America’s recent history is a tale of big ideas and little morality, expansion and sequestration, building and building and building – and knocking down anything that gets in the way.
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It is a story that lies, iceberg like, mostly under the surface. Covered by the dust of forgetfulness and the rubble left behind by those who bulldozed over the histories that were too fragile to survive. And this is most literally the case if you choose to trace America’s history through its buildings.
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But those stories don’t just relate to the nation as a whole. Taken town by town, city by city, the history of built America is a series of puzzles within puzzles. Every town and city has its place in the overall picture, but also has its own tale to tell – and a million others that remain unvoiced.
Each town has been populated many times over by individuals with daily lives and lifelong ambitions. America is a land of immigrants – mostly to the detriment of the native peoples – and the immigrants who built the United States have been equally torn by the need to assimilate and the opportunity of a blank slate on which to imagine a new country.
As the introduction to a new set of images celebrating the oldest building in America’s 100 biggest cities puts it, many of those who lived through this process “came to the country as immigrants in search of a safe and prosperous new homeland. Others experienced the colonization of America as a fight for survival. In every case, these buildings represent the daily struggle and monumental legacy of those who lived there.”
America's oldest buildings
The creators of this stunning new image set for NetCredit realized the opportunity to use America’s oldest buildings to create an alternative history of the country. Their researchers used census information to figure out which 100 cities are America’s biggest. They then delved deeper into media sources and records to identify the oldest surviving building in each of those cities.
It proved to be contentious work. While the financial stake in being crowned the oldest building in a given city may be minimal (a few extra tourism dollars each year), the sense of pride attached to such an epithet is not to be underestimated. Folk were ready to argue about the ‘true’ date of construction of this building or that; they weren’t happy that a structure built outside of city limits at the time became the city’s oldest building after the limits were expanded to gobble it up. And as for those buildings that were disassembled and reassembled elsewhere in the name of preservation… what city should they call home?
To avoid offending too many local historians, the researchers excluded buildings that had been unrecognizably altered since construction, but they kept ones that had been expanded or, yes, moved. Not everybody will agree with the results, but more to the point are the illustrations that accompany the oldest buildings, and the backstories that accompany them.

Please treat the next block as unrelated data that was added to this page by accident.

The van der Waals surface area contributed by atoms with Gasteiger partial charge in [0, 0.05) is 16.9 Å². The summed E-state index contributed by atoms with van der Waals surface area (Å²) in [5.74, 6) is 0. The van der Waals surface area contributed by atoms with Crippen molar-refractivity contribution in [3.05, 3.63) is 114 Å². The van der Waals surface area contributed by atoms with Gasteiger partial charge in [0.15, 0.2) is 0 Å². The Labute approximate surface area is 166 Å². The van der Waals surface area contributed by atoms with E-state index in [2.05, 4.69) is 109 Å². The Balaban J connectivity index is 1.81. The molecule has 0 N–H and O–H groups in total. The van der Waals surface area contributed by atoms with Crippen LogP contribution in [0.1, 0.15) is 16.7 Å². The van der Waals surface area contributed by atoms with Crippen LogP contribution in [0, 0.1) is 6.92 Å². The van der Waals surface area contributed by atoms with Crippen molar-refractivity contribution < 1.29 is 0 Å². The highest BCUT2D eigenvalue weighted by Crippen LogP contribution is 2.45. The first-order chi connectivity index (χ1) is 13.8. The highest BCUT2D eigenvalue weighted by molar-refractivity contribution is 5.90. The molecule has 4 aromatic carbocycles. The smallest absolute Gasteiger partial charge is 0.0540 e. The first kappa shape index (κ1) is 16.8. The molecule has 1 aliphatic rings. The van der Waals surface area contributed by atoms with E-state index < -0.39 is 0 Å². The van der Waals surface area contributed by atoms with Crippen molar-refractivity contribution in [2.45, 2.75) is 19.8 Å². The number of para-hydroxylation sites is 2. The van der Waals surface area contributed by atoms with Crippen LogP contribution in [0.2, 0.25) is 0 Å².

The oldest building the team have illustrated is New York City’s Wyckoff House in the Canarsie neighborhood of Brooklyn. Dutch migrant Pieter Wyckoff built a one-room farmhouse for his wife Grietje and their 11 kids (it should be no surprise that most people with his name or a similar one in America today are descended from this renowned and terribly fertile family). Today it is a museum, designed to offer a flashback to how folk lived nearly 400 years ago and at various intervals since. The house has been enlarged and remodeled along the way, but you can still see the original carpentry. In the 1980s, the museum’s proprietors restored parts of the house using wood from a 17th-century barn – near as damn-it to authentic!
You’ll get a good glimpse of history at Norfolk, Virginia’s oldest surviving building, too. St. Paul’s Episcopal Church, built in 1739, was one of the only structures to survive shelling by the British Navy during a 1775 siege – and most of the other buildings perished at the hands of the revolutionaries, to show the Brits a lesson. Well, nobody said colonialism was simple.
Anyway, St. Paul’s didn’t come out of it completely unscathed: a cannonball hit the building on New Year’s Day of 1776 (we’re told it was fired by Lord Dunmore). The ball stayed stuck there for a while before being removed for safety reasons. It was later put back for historical reasons. Nobody said heritage was simple! The church also remains notable for its Tiffany stained glass window and tombstones from the 17th- through 20th-centuries.
And the ‘newest’ oldest building? The city of Henderson makes the ‘biggest cities’ list despite only being founded in the 1940s (check out this rather bleak brochure for the new town). It was incorporated in Nevada in 1953. The Old Fire House was there almost from the start, and outlived older buildings by virtue of surviving the PEPCON rocket fuel factory explosion of 1988. The explosion was equal to a 1-kiloton air-blast nuclear detonation, but the Old Fire House was four miles away – and built to last. Today, the building is used as office space, and probably its occupants feel very safe (if not terribly historical).
Check through the images and see if you can find a building that’s closest to you. Our towns and cities are full of secret histories that we walk past every day. Learning where we’ve failed and succeeded – and who we’ve failed and succeeded – is an excellent way to ensure you develop your projects responsibly for those whose lives will be affected.